By Drew Taylor, The Tuscaloosa News
TUSCALOOSA –On April 27, 2011, James Spann stood in front of a green screen at the ABC 33/40 studio in Birmingham for hours reporting about the tornadoes sweeping through Tuscaloosa and the rest of the state.
However, it would be months before the popular meteorologist would make his way back to Tuscaloosa, where he grew up. When he finally did come, one of his first visits was to a heavily damaged area of 15th Street, where his broadcasting career first began in 1973.
“I used to work for the radio station, WTBC, on 15th Street,” Spann said. “That was my whole world.”
For Spann, who remains one of the most watched meteorologists in Alabama with more than 250,000 Twitter followers and 309,000 “Likes” on Facebook, Tuscaloosa still remains a special place for him. In 1966, he and his mother moved to Tuscaloosa, where they didn’t know anyone. He started fifth grade at Verner Elementary School. In 1974, he graduated from Tuscaloosa High School.
“This is a really special place for me and I will always be thankful for those people that helped me,” he said.
Spann said that after the tornado, he went through various stages of grief, becoming angry and depressed at the number of homes and businesses that were destroyed, as well as the 53 lives that were lost in Tuscaloosa that day.
“It took me six months before I even wanted to say anything about it,” he said.
Today, Spann is still dumbfounded by the devastation, not because of the 62 tornadoes that touched down in the state that day, but because of the 252 people who were killed in Alabama, many of whom Spann said died within walking distance of shelter.
“Some of it is our fault and some of it is the public’s fault,” he said. “We all have work to do.”
As far as the forecasts that day, Spann said the physical science could not have been more accurate and that there was a warning for every tornado, in some cases up to 45 minutes before it was scheduled to land.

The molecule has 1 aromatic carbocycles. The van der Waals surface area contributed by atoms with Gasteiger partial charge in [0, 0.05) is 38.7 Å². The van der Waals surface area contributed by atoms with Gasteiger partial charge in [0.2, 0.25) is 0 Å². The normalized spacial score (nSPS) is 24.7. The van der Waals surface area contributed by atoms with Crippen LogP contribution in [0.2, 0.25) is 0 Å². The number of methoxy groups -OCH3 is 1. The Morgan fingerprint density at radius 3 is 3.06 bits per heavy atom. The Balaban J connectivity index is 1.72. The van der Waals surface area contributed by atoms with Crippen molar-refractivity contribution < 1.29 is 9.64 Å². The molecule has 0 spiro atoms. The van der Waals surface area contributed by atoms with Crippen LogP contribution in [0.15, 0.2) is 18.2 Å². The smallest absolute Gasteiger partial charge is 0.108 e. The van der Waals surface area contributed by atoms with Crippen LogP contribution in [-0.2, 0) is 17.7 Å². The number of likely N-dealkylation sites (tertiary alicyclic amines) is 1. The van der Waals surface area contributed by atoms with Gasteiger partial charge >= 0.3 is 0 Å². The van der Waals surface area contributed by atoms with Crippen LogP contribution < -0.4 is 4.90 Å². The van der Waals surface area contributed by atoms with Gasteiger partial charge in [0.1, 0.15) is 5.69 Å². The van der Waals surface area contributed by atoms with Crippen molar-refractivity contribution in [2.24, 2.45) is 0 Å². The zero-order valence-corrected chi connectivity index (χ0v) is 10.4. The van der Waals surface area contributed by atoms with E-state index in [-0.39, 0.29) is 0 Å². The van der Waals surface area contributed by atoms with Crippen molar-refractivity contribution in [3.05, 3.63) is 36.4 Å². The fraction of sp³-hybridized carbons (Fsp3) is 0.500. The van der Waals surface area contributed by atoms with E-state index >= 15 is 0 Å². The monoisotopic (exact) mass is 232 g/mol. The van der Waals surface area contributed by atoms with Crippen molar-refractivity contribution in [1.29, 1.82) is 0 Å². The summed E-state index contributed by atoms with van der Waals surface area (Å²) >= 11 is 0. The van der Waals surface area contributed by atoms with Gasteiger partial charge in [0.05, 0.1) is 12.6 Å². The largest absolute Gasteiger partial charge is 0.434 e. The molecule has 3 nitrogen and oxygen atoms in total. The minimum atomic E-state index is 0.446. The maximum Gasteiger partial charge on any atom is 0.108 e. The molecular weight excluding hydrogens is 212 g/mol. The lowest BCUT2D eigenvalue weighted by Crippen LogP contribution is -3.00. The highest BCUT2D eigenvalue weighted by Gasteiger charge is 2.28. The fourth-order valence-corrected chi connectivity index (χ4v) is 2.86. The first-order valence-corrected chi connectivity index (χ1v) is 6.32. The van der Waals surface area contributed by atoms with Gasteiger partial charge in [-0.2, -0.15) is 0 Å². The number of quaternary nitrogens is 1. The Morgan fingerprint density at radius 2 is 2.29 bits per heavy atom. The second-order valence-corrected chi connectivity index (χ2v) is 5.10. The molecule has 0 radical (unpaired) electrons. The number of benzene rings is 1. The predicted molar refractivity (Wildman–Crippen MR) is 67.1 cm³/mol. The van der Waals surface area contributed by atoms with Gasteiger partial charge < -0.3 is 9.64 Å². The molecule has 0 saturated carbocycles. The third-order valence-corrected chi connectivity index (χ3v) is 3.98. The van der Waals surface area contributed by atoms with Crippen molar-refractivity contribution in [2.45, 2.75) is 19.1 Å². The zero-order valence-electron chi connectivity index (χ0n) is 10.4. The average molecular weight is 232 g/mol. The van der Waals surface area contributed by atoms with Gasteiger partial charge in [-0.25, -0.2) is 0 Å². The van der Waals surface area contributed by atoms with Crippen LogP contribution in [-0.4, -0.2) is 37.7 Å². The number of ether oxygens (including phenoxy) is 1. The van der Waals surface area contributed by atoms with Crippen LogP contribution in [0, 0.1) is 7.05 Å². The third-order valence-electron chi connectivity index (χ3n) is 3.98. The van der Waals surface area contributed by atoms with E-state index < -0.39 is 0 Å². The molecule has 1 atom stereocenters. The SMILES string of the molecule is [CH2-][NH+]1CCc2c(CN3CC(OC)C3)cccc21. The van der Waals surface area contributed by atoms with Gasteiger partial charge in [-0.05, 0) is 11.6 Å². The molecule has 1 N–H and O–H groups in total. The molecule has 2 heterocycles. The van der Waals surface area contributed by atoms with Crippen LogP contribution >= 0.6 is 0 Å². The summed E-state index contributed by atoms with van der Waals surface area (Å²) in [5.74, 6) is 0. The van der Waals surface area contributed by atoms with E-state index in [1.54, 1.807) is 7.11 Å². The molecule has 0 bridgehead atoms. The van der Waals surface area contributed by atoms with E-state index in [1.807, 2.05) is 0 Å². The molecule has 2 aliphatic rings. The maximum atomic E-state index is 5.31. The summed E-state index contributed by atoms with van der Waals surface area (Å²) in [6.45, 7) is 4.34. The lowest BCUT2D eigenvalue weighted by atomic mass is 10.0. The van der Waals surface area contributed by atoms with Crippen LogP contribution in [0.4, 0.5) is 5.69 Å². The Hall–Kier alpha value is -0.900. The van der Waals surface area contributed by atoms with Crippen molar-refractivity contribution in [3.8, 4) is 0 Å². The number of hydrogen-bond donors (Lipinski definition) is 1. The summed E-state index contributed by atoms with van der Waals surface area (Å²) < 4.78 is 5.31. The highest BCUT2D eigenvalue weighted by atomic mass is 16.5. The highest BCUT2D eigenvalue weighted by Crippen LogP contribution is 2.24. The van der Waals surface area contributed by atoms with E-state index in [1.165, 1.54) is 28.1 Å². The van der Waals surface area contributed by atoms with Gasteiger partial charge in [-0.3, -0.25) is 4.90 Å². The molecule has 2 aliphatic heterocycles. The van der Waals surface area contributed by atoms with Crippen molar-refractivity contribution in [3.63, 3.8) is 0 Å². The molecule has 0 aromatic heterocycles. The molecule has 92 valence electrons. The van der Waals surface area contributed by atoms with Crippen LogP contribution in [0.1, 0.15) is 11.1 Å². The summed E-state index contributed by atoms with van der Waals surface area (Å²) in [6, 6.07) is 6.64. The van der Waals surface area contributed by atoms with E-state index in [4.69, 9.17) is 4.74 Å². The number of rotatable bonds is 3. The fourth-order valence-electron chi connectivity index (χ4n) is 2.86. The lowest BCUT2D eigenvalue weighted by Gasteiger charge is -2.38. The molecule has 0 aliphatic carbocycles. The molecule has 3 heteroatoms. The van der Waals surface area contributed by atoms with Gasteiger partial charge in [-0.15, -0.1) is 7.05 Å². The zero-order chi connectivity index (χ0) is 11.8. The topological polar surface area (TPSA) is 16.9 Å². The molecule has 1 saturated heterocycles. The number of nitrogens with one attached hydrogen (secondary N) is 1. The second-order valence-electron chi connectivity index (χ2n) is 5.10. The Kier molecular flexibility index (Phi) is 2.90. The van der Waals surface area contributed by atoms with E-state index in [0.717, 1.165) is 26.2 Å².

However, Spann said a key component was missing.
“What we learned was that we don’t know much about social science and human behavior,” he said.
Spann said that today, meteorologists depend more and more on social scientists to gauge how people get weather news. He said that reliance has been beneficial.
“We need to study and come up with some good notes for the next generation for when it happens again, because there is no book on it right now,” he said.
Spann said one scientist that has been crucial to this research has been Laura Myers, director and senior research scientist at the Center for Advanced Public Safety at the University of Alabama. In a story published Sunday in The Tuscaloosa News, Myers said it is not uncommon for people to become wary at the first signs of severe weather.
“It is something I call the 9/11 effect,” Myers said. “There is a heightened sensitivity for a while. After 9/11, it was about two years there was a heightened sensitivity. After Hurricane Katrina, there was four to five years of heightened sensitivity.”
Because of such research, meteorologists have been able to focus more on legitimate weather threats, cutting down on the false alarm ratio by nearly half. Forecasters also use different online platforms to reach people that TV cannot.
However, Spann still takes all severe weather with caution.
“One thing I tell people all the time is if there is only one tornado in the whole state and it comes down your street, that could be your April 27,” he said. “You don’t want to focus on these generational things.”
Spann said in the meantime, he and others will do all they can to report the weather accurately and emphasize the importance of being prepared for bad weather.
“The sole motivating factor of the rest of my career is to fix what went wrong that day,” he said.